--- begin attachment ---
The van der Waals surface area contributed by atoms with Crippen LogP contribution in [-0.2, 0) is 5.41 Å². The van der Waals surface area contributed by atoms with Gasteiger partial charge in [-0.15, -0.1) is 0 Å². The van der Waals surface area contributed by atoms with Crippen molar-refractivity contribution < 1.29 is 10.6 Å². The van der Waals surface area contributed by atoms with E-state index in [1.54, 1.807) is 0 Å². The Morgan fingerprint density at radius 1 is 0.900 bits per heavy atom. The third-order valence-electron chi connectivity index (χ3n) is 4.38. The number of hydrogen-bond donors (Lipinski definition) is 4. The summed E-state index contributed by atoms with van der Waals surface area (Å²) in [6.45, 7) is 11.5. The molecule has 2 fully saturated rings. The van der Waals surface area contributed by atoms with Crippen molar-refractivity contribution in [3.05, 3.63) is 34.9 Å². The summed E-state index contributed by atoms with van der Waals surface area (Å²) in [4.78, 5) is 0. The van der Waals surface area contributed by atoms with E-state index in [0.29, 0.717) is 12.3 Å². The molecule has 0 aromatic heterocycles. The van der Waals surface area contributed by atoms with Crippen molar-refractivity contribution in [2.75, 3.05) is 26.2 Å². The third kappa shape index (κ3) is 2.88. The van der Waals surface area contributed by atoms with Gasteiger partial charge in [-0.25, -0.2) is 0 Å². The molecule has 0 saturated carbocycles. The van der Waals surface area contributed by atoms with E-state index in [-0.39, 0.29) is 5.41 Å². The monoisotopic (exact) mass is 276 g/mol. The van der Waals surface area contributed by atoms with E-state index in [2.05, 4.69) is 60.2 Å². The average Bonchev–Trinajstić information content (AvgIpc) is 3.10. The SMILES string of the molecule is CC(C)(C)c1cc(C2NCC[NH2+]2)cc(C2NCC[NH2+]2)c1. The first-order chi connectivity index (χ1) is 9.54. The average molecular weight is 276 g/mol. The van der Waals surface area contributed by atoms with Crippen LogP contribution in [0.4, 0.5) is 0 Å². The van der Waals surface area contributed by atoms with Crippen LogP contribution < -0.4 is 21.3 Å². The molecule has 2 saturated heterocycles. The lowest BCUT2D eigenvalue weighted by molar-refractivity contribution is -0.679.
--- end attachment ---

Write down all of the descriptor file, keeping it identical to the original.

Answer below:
The van der Waals surface area contributed by atoms with Crippen LogP contribution in [-0.2, 0) is 5.41 Å². The van der Waals surface area contributed by atoms with Gasteiger partial charge in [-0.15, -0.1) is 0 Å². The van der Waals surface area contributed by atoms with Crippen molar-refractivity contribution < 1.29 is 10.6 Å². The van der Waals surface area contributed by atoms with E-state index in [1.54, 1.807) is 0 Å². The Morgan fingerprint density at radius 1 is 0.900 bits per heavy atom. The third-order valence-electron chi connectivity index (χ3n) is 4.38. The number of hydrogen-bond donors (Lipinski definition) is 4. The summed E-state index contributed by atoms with van der Waals surface area (Å²) in [6.45, 7) is 11.5. The molecule has 2 fully saturated rings. The van der Waals surface area contributed by atoms with Crippen molar-refractivity contribution in [3.05, 3.63) is 34.9 Å². The summed E-state index contributed by atoms with van der Waals surface area (Å²) in [4.78, 5) is 0. The van der Waals surface area contributed by atoms with E-state index in [0.29, 0.717) is 12.3 Å². The molecule has 0 aromatic heterocycles. The van der Waals surface area contributed by atoms with Crippen molar-refractivity contribution in [2.75, 3.05) is 26.2 Å². The third kappa shape index (κ3) is 2.88. The van der Waals surface area contributed by atoms with Gasteiger partial charge in [-0.25, -0.2) is 0 Å². The molecule has 0 saturated carbocycles. The van der Waals surface area contributed by atoms with E-state index in [-0.39, 0.29) is 5.41 Å². The monoisotopic (exact) mass is 276 g/mol. The van der Waals surface area contributed by atoms with E-state index in [2.05, 4.69) is 60.2 Å². The average Bonchev–Trinajstić information content (AvgIpc) is 3.10. The SMILES string of the molecule is CC(C)(C)c1cc(C2NCC[NH2+]2)cc(C2NCC[NH2+]2)c1. The first-order chi connectivity index (χ1) is 9.54. The average molecular weight is 276 g/mol. The van der Waals surface area contributed by atoms with Crippen LogP contribution in [0.4, 0.5) is 0 Å². The van der Waals surface area contributed by atoms with Crippen LogP contribution < -0.4 is 21.3 Å². The molecule has 2 saturated heterocycles. The lowest BCUT2D eigenvalue weighted by molar-refractivity contribution is -0.679.